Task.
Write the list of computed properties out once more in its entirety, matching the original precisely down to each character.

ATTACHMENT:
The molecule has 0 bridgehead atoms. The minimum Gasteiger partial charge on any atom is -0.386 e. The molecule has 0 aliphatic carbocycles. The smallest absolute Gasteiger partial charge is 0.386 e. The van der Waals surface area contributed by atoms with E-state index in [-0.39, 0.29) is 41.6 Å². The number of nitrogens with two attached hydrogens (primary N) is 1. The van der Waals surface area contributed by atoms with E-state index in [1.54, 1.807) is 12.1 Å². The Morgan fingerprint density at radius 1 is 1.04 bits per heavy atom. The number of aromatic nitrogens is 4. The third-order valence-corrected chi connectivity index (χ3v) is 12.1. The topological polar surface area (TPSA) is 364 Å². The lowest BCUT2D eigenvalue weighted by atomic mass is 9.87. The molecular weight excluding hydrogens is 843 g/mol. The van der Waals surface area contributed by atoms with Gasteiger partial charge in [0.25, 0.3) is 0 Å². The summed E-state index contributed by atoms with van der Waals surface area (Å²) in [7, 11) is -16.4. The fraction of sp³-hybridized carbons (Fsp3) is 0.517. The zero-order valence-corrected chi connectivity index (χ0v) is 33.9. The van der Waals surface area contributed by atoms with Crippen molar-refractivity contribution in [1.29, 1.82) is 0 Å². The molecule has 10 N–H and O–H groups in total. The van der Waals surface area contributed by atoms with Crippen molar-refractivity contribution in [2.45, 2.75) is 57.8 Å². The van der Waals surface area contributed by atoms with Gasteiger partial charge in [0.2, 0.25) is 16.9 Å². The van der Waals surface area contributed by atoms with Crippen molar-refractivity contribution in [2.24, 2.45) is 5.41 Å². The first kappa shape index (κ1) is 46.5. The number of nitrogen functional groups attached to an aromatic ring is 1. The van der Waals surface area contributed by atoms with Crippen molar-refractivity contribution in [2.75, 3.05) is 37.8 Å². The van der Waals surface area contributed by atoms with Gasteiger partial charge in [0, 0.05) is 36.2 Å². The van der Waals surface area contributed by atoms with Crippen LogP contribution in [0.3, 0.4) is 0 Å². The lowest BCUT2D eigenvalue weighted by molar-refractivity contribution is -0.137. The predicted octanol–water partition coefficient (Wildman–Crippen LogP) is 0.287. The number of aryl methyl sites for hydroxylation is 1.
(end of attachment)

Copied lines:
The molecule has 0 bridgehead atoms. The minimum Gasteiger partial charge on any atom is -0.386 e. The molecule has 0 aliphatic carbocycles. The smallest absolute Gasteiger partial charge is 0.386 e. The van der Waals surface area contributed by atoms with E-state index in [-0.39, 0.29) is 41.6 Å². The number of nitrogens with two attached hydrogens (primary N) is 1. The van der Waals surface area contributed by atoms with E-state index in [1.54, 1.807) is 12.1 Å². The Morgan fingerprint density at radius 1 is 1.04 bits per heavy atom. The number of aromatic nitrogens is 4. The third-order valence-corrected chi connectivity index (χ3v) is 12.1. The topological polar surface area (TPSA) is 364 Å². The lowest BCUT2D eigenvalue weighted by atomic mass is 9.87. The molecular weight excluding hydrogens is 843 g/mol. The van der Waals surface area contributed by atoms with Gasteiger partial charge in [0.25, 0.3) is 0 Å². The summed E-state index contributed by atoms with van der Waals surface area (Å²) in [7, 11) is -16.4. The fraction of sp³-hybridized carbons (Fsp3) is 0.517. The zero-order valence-corrected chi connectivity index (χ0v) is 33.9. The van der Waals surface area contributed by atoms with Crippen molar-refractivity contribution in [1.29, 1.82) is 0 Å². The molecule has 10 N–H and O–H groups in total. The van der Waals surface area contributed by atoms with Crippen molar-refractivity contribution in [2.45, 2.75) is 57.8 Å². The van der Waals surface area contributed by atoms with Gasteiger partial charge in [0.2, 0.25) is 16.9 Å². The van der Waals surface area contributed by atoms with Crippen molar-refractivity contribution in [2.24, 2.45) is 5.41 Å². The first kappa shape index (κ1) is 46.5. The number of nitrogen functional groups attached to an aromatic ring is 1. The van der Waals surface area contributed by atoms with Crippen molar-refractivity contribution in [2.75, 3.05) is 37.8 Å². The van der Waals surface area contributed by atoms with Gasteiger partial charge in [0, 0.05) is 36.2 Å². The van der Waals surface area contributed by atoms with Crippen LogP contribution in [0.3, 0.4) is 0 Å². The lowest BCUT2D eigenvalue weighted by molar-refractivity contribution is -0.137. The predicted octanol–water partition coefficient (Wildman–Crippen LogP) is 0.287. The number of aryl methyl sites for hydroxylation is 1.